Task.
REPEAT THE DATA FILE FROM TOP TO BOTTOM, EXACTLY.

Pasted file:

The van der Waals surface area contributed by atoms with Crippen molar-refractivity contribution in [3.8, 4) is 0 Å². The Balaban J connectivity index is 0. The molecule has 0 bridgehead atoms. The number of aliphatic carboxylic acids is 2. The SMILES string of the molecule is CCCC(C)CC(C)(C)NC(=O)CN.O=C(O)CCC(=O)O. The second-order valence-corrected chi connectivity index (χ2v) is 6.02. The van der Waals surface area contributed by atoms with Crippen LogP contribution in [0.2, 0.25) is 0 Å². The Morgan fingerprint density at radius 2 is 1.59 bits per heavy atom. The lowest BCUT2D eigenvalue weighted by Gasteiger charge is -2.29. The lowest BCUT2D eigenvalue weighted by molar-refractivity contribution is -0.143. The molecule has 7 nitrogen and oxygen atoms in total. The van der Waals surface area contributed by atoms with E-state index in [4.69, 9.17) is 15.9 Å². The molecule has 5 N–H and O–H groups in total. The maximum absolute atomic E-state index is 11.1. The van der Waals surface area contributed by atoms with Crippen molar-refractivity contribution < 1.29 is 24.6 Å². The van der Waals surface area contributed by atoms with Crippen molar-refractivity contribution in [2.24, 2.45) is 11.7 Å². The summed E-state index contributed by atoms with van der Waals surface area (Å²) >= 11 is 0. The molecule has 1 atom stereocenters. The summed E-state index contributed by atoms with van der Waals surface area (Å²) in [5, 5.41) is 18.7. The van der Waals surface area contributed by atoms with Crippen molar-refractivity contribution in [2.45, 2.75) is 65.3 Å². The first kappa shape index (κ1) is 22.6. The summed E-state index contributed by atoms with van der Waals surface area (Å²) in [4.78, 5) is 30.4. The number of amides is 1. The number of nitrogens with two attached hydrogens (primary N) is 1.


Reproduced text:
The van der Waals surface area contributed by atoms with Crippen molar-refractivity contribution in [3.8, 4) is 0 Å². The Balaban J connectivity index is 0. The molecule has 0 bridgehead atoms. The number of aliphatic carboxylic acids is 2. The SMILES string of the molecule is CCCC(C)CC(C)(C)NC(=O)CN.O=C(O)CCC(=O)O. The second-order valence-corrected chi connectivity index (χ2v) is 6.02. The van der Waals surface area contributed by atoms with Crippen LogP contribution in [0.2, 0.25) is 0 Å². The Morgan fingerprint density at radius 2 is 1.59 bits per heavy atom. The lowest BCUT2D eigenvalue weighted by Gasteiger charge is -2.29. The lowest BCUT2D eigenvalue weighted by molar-refractivity contribution is -0.143. The molecule has 7 nitrogen and oxygen atoms in total. The van der Waals surface area contributed by atoms with E-state index in [4.69, 9.17) is 15.9 Å². The molecule has 5 N–H and O–H groups in total. The maximum absolute atomic E-state index is 11.1. The van der Waals surface area contributed by atoms with Crippen molar-refractivity contribution < 1.29 is 24.6 Å². The van der Waals surface area contributed by atoms with Crippen molar-refractivity contribution in [2.24, 2.45) is 11.7 Å². The summed E-state index contributed by atoms with van der Waals surface area (Å²) >= 11 is 0. The molecule has 1 atom stereocenters. The summed E-state index contributed by atoms with van der Waals surface area (Å²) in [5, 5.41) is 18.7. The van der Waals surface area contributed by atoms with Crippen molar-refractivity contribution in [2.45, 2.75) is 65.3 Å². The first kappa shape index (κ1) is 22.6. The summed E-state index contributed by atoms with van der Waals surface area (Å²) in [4.78, 5) is 30.4. The number of amides is 1. The number of nitrogens with two attached hydrogens (primary N) is 1.